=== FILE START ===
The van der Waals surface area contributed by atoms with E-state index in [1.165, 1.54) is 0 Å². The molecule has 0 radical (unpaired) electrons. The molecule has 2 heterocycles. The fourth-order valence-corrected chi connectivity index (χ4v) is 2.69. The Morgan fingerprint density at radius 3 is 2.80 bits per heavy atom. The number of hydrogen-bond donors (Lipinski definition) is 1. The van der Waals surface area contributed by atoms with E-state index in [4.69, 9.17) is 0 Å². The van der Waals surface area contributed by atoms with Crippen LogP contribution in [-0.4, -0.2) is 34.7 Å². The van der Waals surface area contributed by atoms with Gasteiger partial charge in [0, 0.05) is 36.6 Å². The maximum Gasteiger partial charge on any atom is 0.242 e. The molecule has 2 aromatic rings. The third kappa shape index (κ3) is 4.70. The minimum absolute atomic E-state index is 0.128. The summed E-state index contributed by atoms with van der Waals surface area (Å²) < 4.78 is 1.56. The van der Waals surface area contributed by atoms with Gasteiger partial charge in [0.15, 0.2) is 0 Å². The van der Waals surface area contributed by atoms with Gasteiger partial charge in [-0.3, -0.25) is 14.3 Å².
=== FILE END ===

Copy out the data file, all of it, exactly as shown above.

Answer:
The van der Waals surface area contributed by atoms with E-state index in [1.165, 1.54) is 0 Å². The molecule has 0 radical (unpaired) electrons. The molecule has 2 heterocycles. The fourth-order valence-corrected chi connectivity index (χ4v) is 2.69. The Morgan fingerprint density at radius 3 is 2.80 bits per heavy atom. The number of hydrogen-bond donors (Lipinski definition) is 1. The van der Waals surface area contributed by atoms with E-state index in [4.69, 9.17) is 0 Å². The van der Waals surface area contributed by atoms with Crippen LogP contribution in [-0.4, -0.2) is 34.7 Å². The van der Waals surface area contributed by atoms with Gasteiger partial charge in [0, 0.05) is 36.6 Å². The maximum Gasteiger partial charge on any atom is 0.242 e. The molecule has 2 aromatic rings. The third kappa shape index (κ3) is 4.70. The minimum absolute atomic E-state index is 0.128. The summed E-state index contributed by atoms with van der Waals surface area (Å²) < 4.78 is 1.56. The van der Waals surface area contributed by atoms with Gasteiger partial charge in [0.15, 0.2) is 0 Å². The van der Waals surface area contributed by atoms with Gasteiger partial charge in [-0.3, -0.25) is 14.3 Å².